• Join over 1.2 million students every month
  • Accelerate your learning by 29%
  • Unlimited access from just £6.99 per month

Comparison of Jessie Pope's "Whos for the Game?" and Wilfred Owen's "Dulce et decorum est".

Extracts from this document...

Introduction

Robyn Ashton Jessie Pope and Wilfred Owen Jessie Pope?s treatment of the subject of war strikingly contrasts to the anti-war poet Wilfred Owen. Pope?s poetry appears to take a carefree approach, however, is in fact very brutal when compared to Owen?s. In Jessie Pope?s ?Who?s for the Game?? there is extensive use of rhetorical questions to persuade and pressure British men to enlist. For instance, she writes, ?Who?ll grip and tackle the job unafraid?? Pope is addressing all young men and is therefore challenging their masculinity; anyone who does not join will be perceived as a coward. Pope also utilises a litotic phrase, ?It won?t be a picnic?? deliberately for rhetorical effect. War effort is much more than a ?picnic? but by understating the First World War she is convincing the nation that extreme difficulties did not lie ahead. For much of the poem, Jessie Pope uses the simple rhyming scheme ABAB and unlike Owen?s sophisticated and complex way of writing, the lines read like a chant and so would be easy to relate to a younger audience that she is aiming at. ...read more.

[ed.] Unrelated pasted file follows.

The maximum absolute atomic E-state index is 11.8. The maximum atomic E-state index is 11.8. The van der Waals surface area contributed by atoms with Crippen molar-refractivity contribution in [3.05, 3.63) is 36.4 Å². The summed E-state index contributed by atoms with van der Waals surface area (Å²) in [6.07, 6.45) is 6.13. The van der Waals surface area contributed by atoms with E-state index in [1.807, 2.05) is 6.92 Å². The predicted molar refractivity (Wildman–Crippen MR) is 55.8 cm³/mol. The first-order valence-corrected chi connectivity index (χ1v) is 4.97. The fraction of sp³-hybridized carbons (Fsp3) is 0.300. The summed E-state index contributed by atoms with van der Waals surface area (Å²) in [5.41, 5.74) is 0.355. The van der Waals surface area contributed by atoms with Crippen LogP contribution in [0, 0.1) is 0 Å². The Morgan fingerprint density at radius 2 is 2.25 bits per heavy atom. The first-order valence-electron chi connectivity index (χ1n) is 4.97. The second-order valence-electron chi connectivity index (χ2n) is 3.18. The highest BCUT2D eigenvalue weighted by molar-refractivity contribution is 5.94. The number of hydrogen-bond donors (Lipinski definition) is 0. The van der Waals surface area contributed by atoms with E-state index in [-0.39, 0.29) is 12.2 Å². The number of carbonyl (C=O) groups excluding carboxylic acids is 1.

Middle